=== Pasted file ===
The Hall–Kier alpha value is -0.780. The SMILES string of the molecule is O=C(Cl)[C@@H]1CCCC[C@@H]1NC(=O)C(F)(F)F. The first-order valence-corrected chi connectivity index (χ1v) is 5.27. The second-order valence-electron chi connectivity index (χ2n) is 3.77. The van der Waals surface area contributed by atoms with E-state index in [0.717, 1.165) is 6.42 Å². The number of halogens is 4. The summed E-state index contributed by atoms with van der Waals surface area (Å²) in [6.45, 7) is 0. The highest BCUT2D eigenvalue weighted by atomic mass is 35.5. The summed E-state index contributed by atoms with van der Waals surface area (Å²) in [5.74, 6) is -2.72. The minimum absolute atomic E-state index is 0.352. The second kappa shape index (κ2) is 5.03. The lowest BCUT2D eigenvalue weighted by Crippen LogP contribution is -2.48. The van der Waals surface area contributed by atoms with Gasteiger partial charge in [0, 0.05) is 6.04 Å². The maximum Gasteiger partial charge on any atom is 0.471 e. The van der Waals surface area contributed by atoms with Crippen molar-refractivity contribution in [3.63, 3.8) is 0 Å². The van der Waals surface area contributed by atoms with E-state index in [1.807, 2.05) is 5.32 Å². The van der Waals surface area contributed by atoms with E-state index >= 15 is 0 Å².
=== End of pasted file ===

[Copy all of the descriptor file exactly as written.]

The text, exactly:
The Hall–Kier alpha value is -0.780. The SMILES string of the molecule is O=C(Cl)[C@@H]1CCCC[C@@H]1NC(=O)C(F)(F)F. The first-order valence-corrected chi connectivity index (χ1v) is 5.27. The second-order valence-electron chi connectivity index (χ2n) is 3.77. The van der Waals surface area contributed by atoms with E-state index in [0.717, 1.165) is 6.42 Å². The number of halogens is 4. The summed E-state index contributed by atoms with van der Waals surface area (Å²) in [6.45, 7) is 0. The highest BCUT2D eigenvalue weighted by atomic mass is 35.5. The summed E-state index contributed by atoms with van der Waals surface area (Å²) in [5.74, 6) is -2.72. The minimum absolute atomic E-state index is 0.352. The second kappa shape index (κ2) is 5.03. The lowest BCUT2D eigenvalue weighted by Crippen LogP contribution is -2.48. The van der Waals surface area contributed by atoms with Gasteiger partial charge in [0, 0.05) is 6.04 Å². The maximum Gasteiger partial charge on any atom is 0.471 e. The van der Waals surface area contributed by atoms with Crippen molar-refractivity contribution in [3.63, 3.8) is 0 Å². The van der Waals surface area contributed by atoms with E-state index in [1.807, 2.05) is 5.32 Å². The van der Waals surface area contributed by atoms with E-state index >= 15 is 0 Å².